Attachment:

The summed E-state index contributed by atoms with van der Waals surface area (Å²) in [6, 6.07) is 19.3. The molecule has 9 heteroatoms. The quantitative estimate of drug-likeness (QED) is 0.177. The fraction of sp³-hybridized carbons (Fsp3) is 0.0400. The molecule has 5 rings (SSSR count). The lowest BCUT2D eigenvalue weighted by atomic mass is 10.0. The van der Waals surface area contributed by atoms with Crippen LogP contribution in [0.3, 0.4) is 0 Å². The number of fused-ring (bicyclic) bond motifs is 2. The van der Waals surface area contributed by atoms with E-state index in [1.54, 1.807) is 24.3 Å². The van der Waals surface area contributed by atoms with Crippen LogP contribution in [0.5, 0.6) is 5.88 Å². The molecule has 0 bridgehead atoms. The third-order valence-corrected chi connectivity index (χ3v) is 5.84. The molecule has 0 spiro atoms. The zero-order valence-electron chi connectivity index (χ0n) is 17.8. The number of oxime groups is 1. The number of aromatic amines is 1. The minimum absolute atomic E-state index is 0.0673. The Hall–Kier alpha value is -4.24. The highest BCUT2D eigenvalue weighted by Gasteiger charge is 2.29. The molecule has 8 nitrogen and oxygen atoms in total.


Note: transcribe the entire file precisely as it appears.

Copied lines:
The summed E-state index contributed by atoms with van der Waals surface area (Å²) in [6, 6.07) is 19.3. The molecule has 9 heteroatoms. The quantitative estimate of drug-likeness (QED) is 0.177. The fraction of sp³-hybridized carbons (Fsp3) is 0.0400. The molecule has 5 rings (SSSR count). The lowest BCUT2D eigenvalue weighted by atomic mass is 10.0. The van der Waals surface area contributed by atoms with Crippen LogP contribution in [0.3, 0.4) is 0 Å². The number of fused-ring (bicyclic) bond motifs is 2. The van der Waals surface area contributed by atoms with E-state index in [1.54, 1.807) is 24.3 Å². The van der Waals surface area contributed by atoms with Crippen LogP contribution in [0.5, 0.6) is 5.88 Å². The molecule has 0 bridgehead atoms. The third-order valence-corrected chi connectivity index (χ3v) is 5.84. The molecule has 0 spiro atoms. The zero-order valence-electron chi connectivity index (χ0n) is 17.8. The number of oxime groups is 1. The number of aromatic amines is 1. The minimum absolute atomic E-state index is 0.0673. The Hall–Kier alpha value is -4.24. The highest BCUT2D eigenvalue weighted by Gasteiger charge is 2.29. The molecule has 8 nitrogen and oxygen atoms in total.